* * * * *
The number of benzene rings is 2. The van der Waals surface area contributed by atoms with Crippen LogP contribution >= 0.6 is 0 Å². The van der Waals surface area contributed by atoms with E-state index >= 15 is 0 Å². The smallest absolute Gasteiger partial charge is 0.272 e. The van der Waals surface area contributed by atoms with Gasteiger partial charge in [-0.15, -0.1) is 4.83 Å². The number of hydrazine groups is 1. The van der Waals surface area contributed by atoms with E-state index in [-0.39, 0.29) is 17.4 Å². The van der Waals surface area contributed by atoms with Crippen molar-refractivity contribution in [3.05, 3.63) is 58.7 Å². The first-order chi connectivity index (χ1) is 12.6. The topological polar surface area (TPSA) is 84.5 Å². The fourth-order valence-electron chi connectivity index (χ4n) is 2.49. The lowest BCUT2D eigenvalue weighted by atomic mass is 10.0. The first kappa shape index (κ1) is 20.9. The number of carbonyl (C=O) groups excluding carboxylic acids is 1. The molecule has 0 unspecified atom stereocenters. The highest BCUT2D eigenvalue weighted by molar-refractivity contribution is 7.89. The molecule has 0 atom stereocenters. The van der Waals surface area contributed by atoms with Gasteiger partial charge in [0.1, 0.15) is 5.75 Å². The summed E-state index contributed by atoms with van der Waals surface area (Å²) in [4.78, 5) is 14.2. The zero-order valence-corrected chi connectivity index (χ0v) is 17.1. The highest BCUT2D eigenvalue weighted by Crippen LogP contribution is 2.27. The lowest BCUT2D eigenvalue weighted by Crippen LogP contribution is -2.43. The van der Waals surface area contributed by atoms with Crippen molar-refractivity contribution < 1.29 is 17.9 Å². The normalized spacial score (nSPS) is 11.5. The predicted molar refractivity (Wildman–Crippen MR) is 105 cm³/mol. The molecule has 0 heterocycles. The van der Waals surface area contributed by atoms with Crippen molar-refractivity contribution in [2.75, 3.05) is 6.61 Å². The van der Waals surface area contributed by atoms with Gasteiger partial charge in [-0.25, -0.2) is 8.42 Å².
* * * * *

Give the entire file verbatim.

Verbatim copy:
The number of benzene rings is 2. The van der Waals surface area contributed by atoms with Crippen LogP contribution >= 0.6 is 0 Å². The van der Waals surface area contributed by atoms with E-state index >= 15 is 0 Å². The smallest absolute Gasteiger partial charge is 0.272 e. The van der Waals surface area contributed by atoms with Gasteiger partial charge in [-0.15, -0.1) is 4.83 Å². The number of hydrazine groups is 1. The van der Waals surface area contributed by atoms with E-state index in [-0.39, 0.29) is 17.4 Å². The van der Waals surface area contributed by atoms with Crippen molar-refractivity contribution in [3.05, 3.63) is 58.7 Å². The first-order chi connectivity index (χ1) is 12.6. The topological polar surface area (TPSA) is 84.5 Å². The fourth-order valence-electron chi connectivity index (χ4n) is 2.49. The lowest BCUT2D eigenvalue weighted by atomic mass is 10.0. The first kappa shape index (κ1) is 20.9. The number of carbonyl (C=O) groups excluding carboxylic acids is 1. The molecule has 0 unspecified atom stereocenters. The highest BCUT2D eigenvalue weighted by molar-refractivity contribution is 7.89. The molecule has 0 atom stereocenters. The van der Waals surface area contributed by atoms with Gasteiger partial charge in [0.1, 0.15) is 5.75 Å². The summed E-state index contributed by atoms with van der Waals surface area (Å²) in [4.78, 5) is 14.2. The zero-order valence-corrected chi connectivity index (χ0v) is 17.1. The highest BCUT2D eigenvalue weighted by Crippen LogP contribution is 2.27. The lowest BCUT2D eigenvalue weighted by Crippen LogP contribution is -2.43. The van der Waals surface area contributed by atoms with Crippen molar-refractivity contribution < 1.29 is 17.9 Å². The normalized spacial score (nSPS) is 11.5. The predicted molar refractivity (Wildman–Crippen MR) is 105 cm³/mol. The molecule has 0 heterocycles. The van der Waals surface area contributed by atoms with Crippen molar-refractivity contribution in [2.75, 3.05) is 6.61 Å². The van der Waals surface area contributed by atoms with Gasteiger partial charge in [-0.25, -0.2) is 8.42 Å².